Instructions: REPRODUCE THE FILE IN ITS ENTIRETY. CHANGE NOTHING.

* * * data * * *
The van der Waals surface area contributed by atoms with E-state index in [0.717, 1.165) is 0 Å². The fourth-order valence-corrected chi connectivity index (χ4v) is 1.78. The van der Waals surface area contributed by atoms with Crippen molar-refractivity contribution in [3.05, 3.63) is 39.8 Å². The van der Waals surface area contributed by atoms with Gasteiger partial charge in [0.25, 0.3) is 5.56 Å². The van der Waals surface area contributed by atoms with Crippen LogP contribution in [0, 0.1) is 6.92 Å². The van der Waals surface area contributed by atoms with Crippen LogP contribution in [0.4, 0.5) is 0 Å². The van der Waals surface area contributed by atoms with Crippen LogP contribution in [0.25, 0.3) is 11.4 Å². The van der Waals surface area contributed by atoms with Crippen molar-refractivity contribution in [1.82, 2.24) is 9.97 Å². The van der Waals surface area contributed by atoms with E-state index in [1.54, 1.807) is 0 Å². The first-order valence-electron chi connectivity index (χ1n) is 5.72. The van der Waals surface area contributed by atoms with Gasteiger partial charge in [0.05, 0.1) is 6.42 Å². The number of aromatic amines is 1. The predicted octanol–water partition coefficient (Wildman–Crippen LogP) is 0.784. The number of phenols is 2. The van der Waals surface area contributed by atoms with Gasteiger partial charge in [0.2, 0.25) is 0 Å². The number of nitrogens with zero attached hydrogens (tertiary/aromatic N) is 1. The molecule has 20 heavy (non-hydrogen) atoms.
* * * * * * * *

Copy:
The van der Waals surface area contributed by atoms with E-state index in [0.717, 1.165) is 0 Å². The fourth-order valence-corrected chi connectivity index (χ4v) is 1.78. The van der Waals surface area contributed by atoms with Crippen molar-refractivity contribution in [3.05, 3.63) is 39.8 Å². The van der Waals surface area contributed by atoms with Gasteiger partial charge in [0.25, 0.3) is 5.56 Å². The van der Waals surface area contributed by atoms with Crippen LogP contribution in [0, 0.1) is 6.92 Å². The van der Waals surface area contributed by atoms with Crippen LogP contribution in [0.4, 0.5) is 0 Å². The van der Waals surface area contributed by atoms with Crippen LogP contribution in [0.25, 0.3) is 11.4 Å². The van der Waals surface area contributed by atoms with Crippen molar-refractivity contribution in [1.82, 2.24) is 9.97 Å². The van der Waals surface area contributed by atoms with E-state index in [1.54, 1.807) is 0 Å². The first-order valence-electron chi connectivity index (χ1n) is 5.72. The van der Waals surface area contributed by atoms with Gasteiger partial charge in [0.05, 0.1) is 6.42 Å². The number of aromatic amines is 1. The predicted octanol–water partition coefficient (Wildman–Crippen LogP) is 0.784. The number of phenols is 2. The van der Waals surface area contributed by atoms with Gasteiger partial charge in [0.2, 0.25) is 0 Å². The number of nitrogens with zero attached hydrogens (tertiary/aromatic N) is 1. The molecule has 20 heavy (non-hydrogen) atoms.